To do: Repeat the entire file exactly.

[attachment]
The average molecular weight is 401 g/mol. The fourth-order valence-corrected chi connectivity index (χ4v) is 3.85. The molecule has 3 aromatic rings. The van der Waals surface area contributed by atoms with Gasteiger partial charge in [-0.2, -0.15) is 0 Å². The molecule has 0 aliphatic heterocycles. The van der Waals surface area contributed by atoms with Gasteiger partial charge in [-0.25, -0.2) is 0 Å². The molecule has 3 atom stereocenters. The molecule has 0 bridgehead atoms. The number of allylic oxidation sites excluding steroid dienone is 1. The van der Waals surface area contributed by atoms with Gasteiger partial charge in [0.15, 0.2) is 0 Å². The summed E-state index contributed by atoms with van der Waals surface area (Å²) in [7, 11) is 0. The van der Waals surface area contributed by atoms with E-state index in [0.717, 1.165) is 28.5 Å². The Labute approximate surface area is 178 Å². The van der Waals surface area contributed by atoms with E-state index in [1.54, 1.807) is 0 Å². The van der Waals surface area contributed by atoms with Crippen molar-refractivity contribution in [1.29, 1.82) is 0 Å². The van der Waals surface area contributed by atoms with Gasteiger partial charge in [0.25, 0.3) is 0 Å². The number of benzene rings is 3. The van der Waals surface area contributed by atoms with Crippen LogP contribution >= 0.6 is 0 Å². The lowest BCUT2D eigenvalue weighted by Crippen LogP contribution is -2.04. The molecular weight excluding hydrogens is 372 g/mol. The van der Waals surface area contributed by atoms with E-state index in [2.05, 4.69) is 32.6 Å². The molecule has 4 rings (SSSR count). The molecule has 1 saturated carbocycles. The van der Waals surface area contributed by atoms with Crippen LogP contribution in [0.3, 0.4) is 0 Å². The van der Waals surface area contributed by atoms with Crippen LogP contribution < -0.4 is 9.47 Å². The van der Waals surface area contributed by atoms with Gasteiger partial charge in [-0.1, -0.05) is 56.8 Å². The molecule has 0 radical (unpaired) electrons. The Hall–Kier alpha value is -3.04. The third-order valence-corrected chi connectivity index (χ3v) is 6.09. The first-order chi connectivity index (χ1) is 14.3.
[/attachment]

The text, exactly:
The average molecular weight is 401 g/mol. The fourth-order valence-corrected chi connectivity index (χ4v) is 3.85. The molecule has 3 aromatic rings. The van der Waals surface area contributed by atoms with Gasteiger partial charge in [-0.2, -0.15) is 0 Å². The molecule has 0 aliphatic heterocycles. The van der Waals surface area contributed by atoms with Gasteiger partial charge in [-0.25, -0.2) is 0 Å². The molecule has 3 atom stereocenters. The molecule has 0 bridgehead atoms. The number of allylic oxidation sites excluding steroid dienone is 1. The van der Waals surface area contributed by atoms with Gasteiger partial charge in [0.15, 0.2) is 0 Å². The summed E-state index contributed by atoms with van der Waals surface area (Å²) in [7, 11) is 0. The van der Waals surface area contributed by atoms with E-state index in [0.717, 1.165) is 28.5 Å². The Labute approximate surface area is 178 Å². The van der Waals surface area contributed by atoms with E-state index in [1.54, 1.807) is 0 Å². The van der Waals surface area contributed by atoms with Crippen molar-refractivity contribution in [1.29, 1.82) is 0 Å². The van der Waals surface area contributed by atoms with Gasteiger partial charge in [0.25, 0.3) is 0 Å². The number of benzene rings is 3. The van der Waals surface area contributed by atoms with Crippen LogP contribution >= 0.6 is 0 Å². The lowest BCUT2D eigenvalue weighted by Crippen LogP contribution is -2.04. The molecular weight excluding hydrogens is 372 g/mol. The van der Waals surface area contributed by atoms with E-state index in [2.05, 4.69) is 32.6 Å². The molecule has 4 rings (SSSR count). The molecule has 1 saturated carbocycles. The van der Waals surface area contributed by atoms with Crippen LogP contribution in [0.3, 0.4) is 0 Å². The van der Waals surface area contributed by atoms with Crippen LogP contribution < -0.4 is 9.47 Å². The van der Waals surface area contributed by atoms with Gasteiger partial charge in [-0.1, -0.05) is 56.8 Å². The molecule has 0 radical (unpaired) electrons. The Hall–Kier alpha value is -3.04. The third-order valence-corrected chi connectivity index (χ3v) is 6.09. The first-order chi connectivity index (χ1) is 14.3.